To start, one needs to do a sunlight analysis for growing plants in the balcony
The ongoing pandemic has forced people to practice social distancing within the four walls of their urban accommodations.
With strict rules prohibiting people to take jaunts in nature, or even a short stroll through a park out of fear of contamination, there has been a renewed desire for experiencing the outdoors.
So in the space-crunched metropolitan homes in concretised boroughs, converting balconies and patios into full-fledged urban-gardens can be just the passion-project one needs right now.
As actress Anushka Sharma illustrated last week, not only can a balcony flowing with houseplants help one escape the pandemic dread, but it also gives one a much-needed dose of greenery.
“Amidst the current crisis, the balcony transformation project can be fun. You will be able to convert the once-neglected space into a purposeful, cosy, and cheerful den for you and your family. All you need is some creativity,” says Pankaj Poddar, co-founder of Hipcouch, an interior design company.
Economising the space
To start, one needs to do a sunlight analysis for growing plants in the balcony. The best sunlight that plants can get will be in the North-East direction, so one needs to work that out in addition to considering other factors such as water drainage. Since the limited spatial configuration is the biggest challenge of this upscale project, one needs to make the most of the available space, including the overhangs and walls.
“Keeping the overhangs in mind, try to suspend pots from the upper ceiling and have something hanging from it. You also have a big advantage in the sidewall. Try growing creepers on the wall to take advantage of the verticality so that your floor space can relatively be left free,” suggests landscape architect Kunal Maniar.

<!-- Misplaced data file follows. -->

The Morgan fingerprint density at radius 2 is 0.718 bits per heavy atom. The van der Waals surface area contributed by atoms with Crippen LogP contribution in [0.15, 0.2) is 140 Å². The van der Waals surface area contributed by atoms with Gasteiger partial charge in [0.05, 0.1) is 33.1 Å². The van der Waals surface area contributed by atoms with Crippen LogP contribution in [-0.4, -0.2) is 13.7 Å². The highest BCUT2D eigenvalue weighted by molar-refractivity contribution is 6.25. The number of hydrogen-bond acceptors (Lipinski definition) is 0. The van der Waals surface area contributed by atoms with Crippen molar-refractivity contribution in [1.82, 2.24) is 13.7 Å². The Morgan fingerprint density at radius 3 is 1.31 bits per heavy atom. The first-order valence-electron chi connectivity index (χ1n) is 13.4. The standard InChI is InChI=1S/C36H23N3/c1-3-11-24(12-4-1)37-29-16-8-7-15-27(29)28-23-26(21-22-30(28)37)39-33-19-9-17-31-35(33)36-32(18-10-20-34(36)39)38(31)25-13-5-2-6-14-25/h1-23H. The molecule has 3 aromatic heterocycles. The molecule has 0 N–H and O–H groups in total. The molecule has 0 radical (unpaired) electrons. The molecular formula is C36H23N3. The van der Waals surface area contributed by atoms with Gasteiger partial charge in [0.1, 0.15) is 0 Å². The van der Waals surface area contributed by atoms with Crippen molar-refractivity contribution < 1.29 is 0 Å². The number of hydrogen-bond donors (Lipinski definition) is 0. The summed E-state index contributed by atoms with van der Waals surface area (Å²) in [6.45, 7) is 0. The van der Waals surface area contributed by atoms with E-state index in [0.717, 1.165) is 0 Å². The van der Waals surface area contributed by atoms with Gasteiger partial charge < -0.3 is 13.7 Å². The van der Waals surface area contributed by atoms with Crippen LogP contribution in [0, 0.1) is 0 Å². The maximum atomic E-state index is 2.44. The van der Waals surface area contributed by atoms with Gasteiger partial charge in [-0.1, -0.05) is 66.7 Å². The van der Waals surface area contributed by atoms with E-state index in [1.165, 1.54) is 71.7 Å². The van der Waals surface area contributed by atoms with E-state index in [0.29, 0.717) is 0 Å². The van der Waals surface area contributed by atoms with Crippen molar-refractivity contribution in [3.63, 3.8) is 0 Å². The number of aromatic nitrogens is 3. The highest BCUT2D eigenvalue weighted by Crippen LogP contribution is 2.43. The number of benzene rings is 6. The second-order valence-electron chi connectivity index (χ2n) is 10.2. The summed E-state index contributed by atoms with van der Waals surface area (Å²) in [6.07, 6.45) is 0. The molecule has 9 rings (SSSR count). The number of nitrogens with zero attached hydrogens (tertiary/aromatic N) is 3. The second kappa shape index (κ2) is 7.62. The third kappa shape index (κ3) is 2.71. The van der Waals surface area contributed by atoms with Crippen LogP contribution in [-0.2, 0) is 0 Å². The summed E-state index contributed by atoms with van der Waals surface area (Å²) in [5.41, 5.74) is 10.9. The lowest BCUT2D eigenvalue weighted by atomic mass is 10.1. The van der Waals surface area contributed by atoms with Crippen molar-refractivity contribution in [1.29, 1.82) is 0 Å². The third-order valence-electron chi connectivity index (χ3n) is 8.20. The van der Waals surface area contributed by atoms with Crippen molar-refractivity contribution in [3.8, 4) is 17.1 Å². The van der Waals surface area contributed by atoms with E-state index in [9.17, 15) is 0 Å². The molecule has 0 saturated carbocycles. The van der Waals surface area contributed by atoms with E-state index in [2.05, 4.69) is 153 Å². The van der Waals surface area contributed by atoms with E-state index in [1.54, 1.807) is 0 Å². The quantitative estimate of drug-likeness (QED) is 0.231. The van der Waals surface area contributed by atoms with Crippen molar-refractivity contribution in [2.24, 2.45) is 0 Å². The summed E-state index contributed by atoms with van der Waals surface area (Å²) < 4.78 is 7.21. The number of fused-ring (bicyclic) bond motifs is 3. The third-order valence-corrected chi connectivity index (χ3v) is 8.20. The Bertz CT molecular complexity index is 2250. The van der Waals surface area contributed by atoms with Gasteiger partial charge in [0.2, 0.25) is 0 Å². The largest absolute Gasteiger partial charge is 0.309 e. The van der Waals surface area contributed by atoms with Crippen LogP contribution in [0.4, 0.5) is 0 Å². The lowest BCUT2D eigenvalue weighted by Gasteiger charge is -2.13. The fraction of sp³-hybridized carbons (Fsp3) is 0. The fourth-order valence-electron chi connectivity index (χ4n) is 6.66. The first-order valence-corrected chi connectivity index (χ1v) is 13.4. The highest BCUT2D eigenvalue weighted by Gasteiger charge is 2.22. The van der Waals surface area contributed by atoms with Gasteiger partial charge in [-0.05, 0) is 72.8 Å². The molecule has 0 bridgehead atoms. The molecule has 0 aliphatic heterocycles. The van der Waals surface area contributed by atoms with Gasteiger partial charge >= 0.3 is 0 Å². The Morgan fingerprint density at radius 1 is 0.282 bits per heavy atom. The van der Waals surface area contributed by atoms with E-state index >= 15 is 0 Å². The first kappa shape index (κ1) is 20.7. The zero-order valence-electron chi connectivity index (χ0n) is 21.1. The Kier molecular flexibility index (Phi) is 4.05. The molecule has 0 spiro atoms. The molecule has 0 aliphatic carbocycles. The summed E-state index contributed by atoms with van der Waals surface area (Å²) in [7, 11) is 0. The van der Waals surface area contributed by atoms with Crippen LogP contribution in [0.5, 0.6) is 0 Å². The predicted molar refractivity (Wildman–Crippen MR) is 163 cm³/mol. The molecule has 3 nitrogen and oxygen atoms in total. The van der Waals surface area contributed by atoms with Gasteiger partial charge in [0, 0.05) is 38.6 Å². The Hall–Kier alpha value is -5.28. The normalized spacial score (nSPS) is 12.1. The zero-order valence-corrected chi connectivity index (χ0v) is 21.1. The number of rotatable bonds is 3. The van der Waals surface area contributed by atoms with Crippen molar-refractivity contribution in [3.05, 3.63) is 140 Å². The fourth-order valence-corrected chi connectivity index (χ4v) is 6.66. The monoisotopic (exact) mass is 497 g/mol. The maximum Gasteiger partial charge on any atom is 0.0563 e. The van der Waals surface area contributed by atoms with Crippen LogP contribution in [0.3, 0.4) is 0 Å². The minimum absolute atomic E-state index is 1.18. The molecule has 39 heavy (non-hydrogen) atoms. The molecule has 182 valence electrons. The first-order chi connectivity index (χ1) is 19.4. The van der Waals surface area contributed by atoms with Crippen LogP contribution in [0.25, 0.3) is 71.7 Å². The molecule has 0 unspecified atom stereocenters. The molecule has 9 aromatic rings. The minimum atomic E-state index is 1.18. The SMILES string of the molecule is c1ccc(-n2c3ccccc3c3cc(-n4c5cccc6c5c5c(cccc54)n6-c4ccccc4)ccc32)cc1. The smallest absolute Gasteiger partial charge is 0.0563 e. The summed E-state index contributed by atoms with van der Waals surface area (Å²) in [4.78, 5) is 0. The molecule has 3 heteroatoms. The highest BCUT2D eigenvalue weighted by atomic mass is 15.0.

Further, incorporating plants in the other nooks and corners of the house also adds to the vibrancy.
“Place the potted plants on the side table height to avoid compromising with storage space. If one doesn’t get enough sunlight indoors, you can regularly swap the plants from the balcony to interior spaces and vice-versa,” says interior and architectural designer Mangesh Lungare.
Choosing plants for your indoor oasis is the most exciting part of this endeavour. While selecting climate-tolerant plants for sustainability, or aesthetic plants for décor aspirations are important, one must start by making decisions keeping in mind the holistic growth.
“For people who are starting, I would recommend growing flower or fruit-bearing plants, as people get excited to see that their plants are bearing the fruit of their efforts. Aesthetically good-looking plants for the first-timers get boring as they will look the same on Day 60 as they did on Day 1,” Maniar explains.
Having a connection with the plants is essential to be in sync with nature. Therefore, to be able to properly nurture plants, one needs to aspire for a symbiotic relationship.
“If one is a tea drinker, I would recommend growing lemongrass and mint because there cannot be a more refreshing moment than one waking up in the morning, going into the balcony, plucking lemongrass or mint leaves and making tea for oneself.
It will connect them to the plant because it is giving back something to you almost in the manner of a ritual,” he adds.
Similarly, Raat ki Raani can make a good option for its nocturnal fragrance. Moreover, one can also grow oxygen-enhancing plants such as Areca Palm and Sansevieria or even building an organic kitchen garden by planting saplings of herbs, cherry tomatoes, lettuce, and herbs such as oregano, cilantro, sage, parsley, and others.
“Considering the situation, one can try some home gardening. Try growing microgreens by germinating pulses and then transferring them to a planter. The idea of being organic is growing, so why not get along and plant your herbs and greens in your patios? This will not only add greenery but colour and freshness to your balcony as well. You can also get innovative with things like mailboxes and tin cans. You get a lovely plant for your balcony and a nutritious meal later,” says Poddar.